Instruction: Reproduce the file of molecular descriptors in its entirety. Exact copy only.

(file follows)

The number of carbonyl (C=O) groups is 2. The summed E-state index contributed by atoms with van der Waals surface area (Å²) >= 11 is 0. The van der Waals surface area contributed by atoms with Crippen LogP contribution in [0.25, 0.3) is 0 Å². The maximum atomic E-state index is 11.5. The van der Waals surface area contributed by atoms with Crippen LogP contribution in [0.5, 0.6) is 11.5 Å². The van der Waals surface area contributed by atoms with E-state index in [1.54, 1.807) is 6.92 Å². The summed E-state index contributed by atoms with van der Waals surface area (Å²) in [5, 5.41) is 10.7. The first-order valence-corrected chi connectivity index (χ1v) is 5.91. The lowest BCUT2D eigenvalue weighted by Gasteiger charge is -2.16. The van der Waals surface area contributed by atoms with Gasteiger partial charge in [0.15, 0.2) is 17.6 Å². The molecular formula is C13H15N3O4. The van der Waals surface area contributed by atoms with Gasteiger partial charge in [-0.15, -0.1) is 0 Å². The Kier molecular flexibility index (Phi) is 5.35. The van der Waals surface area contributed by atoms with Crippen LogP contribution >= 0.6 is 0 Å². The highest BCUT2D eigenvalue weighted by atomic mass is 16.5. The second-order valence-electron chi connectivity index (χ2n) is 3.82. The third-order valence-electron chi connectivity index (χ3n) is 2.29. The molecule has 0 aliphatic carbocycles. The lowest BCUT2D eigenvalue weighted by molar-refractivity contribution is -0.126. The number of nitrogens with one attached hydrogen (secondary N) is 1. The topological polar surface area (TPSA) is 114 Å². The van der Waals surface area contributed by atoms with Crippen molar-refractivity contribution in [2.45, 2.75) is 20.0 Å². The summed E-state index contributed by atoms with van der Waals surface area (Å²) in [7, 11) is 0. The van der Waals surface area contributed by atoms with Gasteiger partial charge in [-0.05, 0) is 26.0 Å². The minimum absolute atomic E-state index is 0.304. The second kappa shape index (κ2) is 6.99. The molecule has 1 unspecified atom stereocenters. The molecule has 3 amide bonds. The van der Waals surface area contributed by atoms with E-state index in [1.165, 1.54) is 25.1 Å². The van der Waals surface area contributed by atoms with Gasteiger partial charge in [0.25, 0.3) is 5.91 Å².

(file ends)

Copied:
The number of carbonyl (C=O) groups is 2. The summed E-state index contributed by atoms with van der Waals surface area (Å²) >= 11 is 0. The van der Waals surface area contributed by atoms with Crippen LogP contribution in [0.25, 0.3) is 0 Å². The maximum atomic E-state index is 11.5. The van der Waals surface area contributed by atoms with Crippen LogP contribution in [0.5, 0.6) is 11.5 Å². The van der Waals surface area contributed by atoms with E-state index in [1.54, 1.807) is 6.92 Å². The summed E-state index contributed by atoms with van der Waals surface area (Å²) in [5, 5.41) is 10.7. The first-order valence-corrected chi connectivity index (χ1v) is 5.91. The lowest BCUT2D eigenvalue weighted by Gasteiger charge is -2.16. The van der Waals surface area contributed by atoms with Gasteiger partial charge in [0.15, 0.2) is 17.6 Å². The molecular formula is C13H15N3O4. The van der Waals surface area contributed by atoms with Gasteiger partial charge in [-0.15, -0.1) is 0 Å². The Kier molecular flexibility index (Phi) is 5.35. The van der Waals surface area contributed by atoms with Crippen LogP contribution >= 0.6 is 0 Å². The highest BCUT2D eigenvalue weighted by atomic mass is 16.5. The second-order valence-electron chi connectivity index (χ2n) is 3.82. The third-order valence-electron chi connectivity index (χ3n) is 2.29. The molecule has 0 aliphatic carbocycles. The lowest BCUT2D eigenvalue weighted by molar-refractivity contribution is -0.126. The number of nitrogens with one attached hydrogen (secondary N) is 1. The topological polar surface area (TPSA) is 114 Å². The van der Waals surface area contributed by atoms with Crippen molar-refractivity contribution in [2.45, 2.75) is 20.0 Å². The summed E-state index contributed by atoms with van der Waals surface area (Å²) in [7, 11) is 0. The van der Waals surface area contributed by atoms with Gasteiger partial charge in [-0.05, 0) is 26.0 Å². The minimum absolute atomic E-state index is 0.304. The second kappa shape index (κ2) is 6.99. The molecule has 1 unspecified atom stereocenters. The molecule has 3 amide bonds. The van der Waals surface area contributed by atoms with E-state index in [1.165, 1.54) is 25.1 Å². The van der Waals surface area contributed by atoms with Gasteiger partial charge in [0.25, 0.3) is 5.91 Å².